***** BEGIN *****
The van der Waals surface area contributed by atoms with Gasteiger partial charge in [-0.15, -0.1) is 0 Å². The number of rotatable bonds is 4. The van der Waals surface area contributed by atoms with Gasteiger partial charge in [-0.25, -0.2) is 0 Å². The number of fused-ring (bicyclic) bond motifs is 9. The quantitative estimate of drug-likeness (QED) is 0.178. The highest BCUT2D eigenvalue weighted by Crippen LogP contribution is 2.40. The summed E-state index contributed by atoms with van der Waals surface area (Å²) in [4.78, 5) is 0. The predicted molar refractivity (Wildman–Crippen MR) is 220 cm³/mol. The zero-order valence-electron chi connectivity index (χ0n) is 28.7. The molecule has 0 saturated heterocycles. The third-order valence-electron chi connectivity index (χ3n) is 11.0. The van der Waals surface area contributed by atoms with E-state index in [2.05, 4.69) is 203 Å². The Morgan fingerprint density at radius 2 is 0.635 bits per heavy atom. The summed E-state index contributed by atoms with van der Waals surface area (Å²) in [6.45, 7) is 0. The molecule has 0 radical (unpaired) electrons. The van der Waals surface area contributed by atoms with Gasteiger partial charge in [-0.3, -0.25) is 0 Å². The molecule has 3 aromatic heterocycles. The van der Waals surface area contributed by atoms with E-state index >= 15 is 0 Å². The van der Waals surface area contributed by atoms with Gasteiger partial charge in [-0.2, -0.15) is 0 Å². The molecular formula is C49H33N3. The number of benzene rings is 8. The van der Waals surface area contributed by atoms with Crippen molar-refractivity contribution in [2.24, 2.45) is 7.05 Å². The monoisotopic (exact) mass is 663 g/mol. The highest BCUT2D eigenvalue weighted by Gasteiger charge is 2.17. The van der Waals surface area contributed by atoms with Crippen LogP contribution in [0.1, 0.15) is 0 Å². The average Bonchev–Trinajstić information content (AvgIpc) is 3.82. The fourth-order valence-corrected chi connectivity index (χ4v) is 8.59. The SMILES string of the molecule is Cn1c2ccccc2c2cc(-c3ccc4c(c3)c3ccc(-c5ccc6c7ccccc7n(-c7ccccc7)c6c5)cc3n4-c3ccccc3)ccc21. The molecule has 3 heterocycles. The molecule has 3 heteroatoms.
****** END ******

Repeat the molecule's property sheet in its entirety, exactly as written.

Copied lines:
The van der Waals surface area contributed by atoms with Gasteiger partial charge in [-0.15, -0.1) is 0 Å². The number of rotatable bonds is 4. The van der Waals surface area contributed by atoms with Gasteiger partial charge in [-0.25, -0.2) is 0 Å². The number of fused-ring (bicyclic) bond motifs is 9. The quantitative estimate of drug-likeness (QED) is 0.178. The highest BCUT2D eigenvalue weighted by Crippen LogP contribution is 2.40. The summed E-state index contributed by atoms with van der Waals surface area (Å²) in [4.78, 5) is 0. The predicted molar refractivity (Wildman–Crippen MR) is 220 cm³/mol. The zero-order valence-electron chi connectivity index (χ0n) is 28.7. The molecule has 0 saturated heterocycles. The third-order valence-electron chi connectivity index (χ3n) is 11.0. The van der Waals surface area contributed by atoms with E-state index in [2.05, 4.69) is 203 Å². The Morgan fingerprint density at radius 2 is 0.635 bits per heavy atom. The summed E-state index contributed by atoms with van der Waals surface area (Å²) in [6.45, 7) is 0. The molecule has 0 radical (unpaired) electrons. The van der Waals surface area contributed by atoms with Gasteiger partial charge in [-0.3, -0.25) is 0 Å². The molecule has 3 aromatic heterocycles. The van der Waals surface area contributed by atoms with E-state index >= 15 is 0 Å². The van der Waals surface area contributed by atoms with Gasteiger partial charge in [-0.2, -0.15) is 0 Å². The molecular formula is C49H33N3. The number of benzene rings is 8. The van der Waals surface area contributed by atoms with Crippen molar-refractivity contribution in [2.24, 2.45) is 7.05 Å². The monoisotopic (exact) mass is 663 g/mol. The highest BCUT2D eigenvalue weighted by Gasteiger charge is 2.17. The van der Waals surface area contributed by atoms with Crippen LogP contribution in [0.1, 0.15) is 0 Å². The average Bonchev–Trinajstić information content (AvgIpc) is 3.82. The fourth-order valence-corrected chi connectivity index (χ4v) is 8.59. The SMILES string of the molecule is Cn1c2ccccc2c2cc(-c3ccc4c(c3)c3ccc(-c5ccc6c7ccccc7n(-c7ccccc7)c6c5)cc3n4-c3ccccc3)ccc21. The molecule has 3 heterocycles. The molecule has 3 heteroatoms.